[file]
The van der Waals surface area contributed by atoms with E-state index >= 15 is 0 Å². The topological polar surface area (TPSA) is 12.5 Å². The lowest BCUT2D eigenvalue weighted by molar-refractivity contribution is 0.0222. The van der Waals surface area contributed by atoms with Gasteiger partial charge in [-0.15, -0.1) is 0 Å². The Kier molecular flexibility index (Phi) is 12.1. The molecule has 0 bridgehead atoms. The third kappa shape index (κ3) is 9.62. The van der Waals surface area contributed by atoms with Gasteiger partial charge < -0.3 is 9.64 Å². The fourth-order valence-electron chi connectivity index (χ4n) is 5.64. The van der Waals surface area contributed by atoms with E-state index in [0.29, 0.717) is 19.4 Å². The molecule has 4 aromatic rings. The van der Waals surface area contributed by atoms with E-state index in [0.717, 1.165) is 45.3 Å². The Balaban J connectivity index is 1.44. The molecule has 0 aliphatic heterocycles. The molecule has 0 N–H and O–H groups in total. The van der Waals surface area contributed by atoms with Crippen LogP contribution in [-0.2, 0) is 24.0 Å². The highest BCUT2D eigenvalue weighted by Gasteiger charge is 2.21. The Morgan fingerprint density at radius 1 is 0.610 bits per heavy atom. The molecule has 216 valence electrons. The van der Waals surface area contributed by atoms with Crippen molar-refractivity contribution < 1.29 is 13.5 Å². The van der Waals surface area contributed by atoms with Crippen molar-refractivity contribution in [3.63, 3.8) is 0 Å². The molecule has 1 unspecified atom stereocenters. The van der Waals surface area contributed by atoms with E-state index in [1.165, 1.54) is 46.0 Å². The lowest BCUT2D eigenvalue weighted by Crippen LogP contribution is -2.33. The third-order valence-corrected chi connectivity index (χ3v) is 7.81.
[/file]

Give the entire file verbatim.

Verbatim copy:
The van der Waals surface area contributed by atoms with E-state index >= 15 is 0 Å². The topological polar surface area (TPSA) is 12.5 Å². The lowest BCUT2D eigenvalue weighted by molar-refractivity contribution is 0.0222. The van der Waals surface area contributed by atoms with Gasteiger partial charge in [-0.15, -0.1) is 0 Å². The Kier molecular flexibility index (Phi) is 12.1. The molecule has 0 bridgehead atoms. The third kappa shape index (κ3) is 9.62. The van der Waals surface area contributed by atoms with Gasteiger partial charge < -0.3 is 9.64 Å². The fourth-order valence-electron chi connectivity index (χ4n) is 5.64. The van der Waals surface area contributed by atoms with E-state index in [0.29, 0.717) is 19.4 Å². The molecule has 4 aromatic rings. The van der Waals surface area contributed by atoms with E-state index in [0.717, 1.165) is 45.3 Å². The Balaban J connectivity index is 1.44. The molecule has 0 aliphatic heterocycles. The molecule has 0 N–H and O–H groups in total. The van der Waals surface area contributed by atoms with Crippen LogP contribution in [-0.2, 0) is 24.0 Å². The highest BCUT2D eigenvalue weighted by Gasteiger charge is 2.21. The Morgan fingerprint density at radius 1 is 0.610 bits per heavy atom. The molecule has 216 valence electrons. The van der Waals surface area contributed by atoms with Crippen molar-refractivity contribution < 1.29 is 13.5 Å². The van der Waals surface area contributed by atoms with Crippen molar-refractivity contribution in [3.63, 3.8) is 0 Å². The molecule has 1 unspecified atom stereocenters. The van der Waals surface area contributed by atoms with E-state index in [1.165, 1.54) is 46.0 Å². The lowest BCUT2D eigenvalue weighted by Crippen LogP contribution is -2.33. The third-order valence-corrected chi connectivity index (χ3v) is 7.81.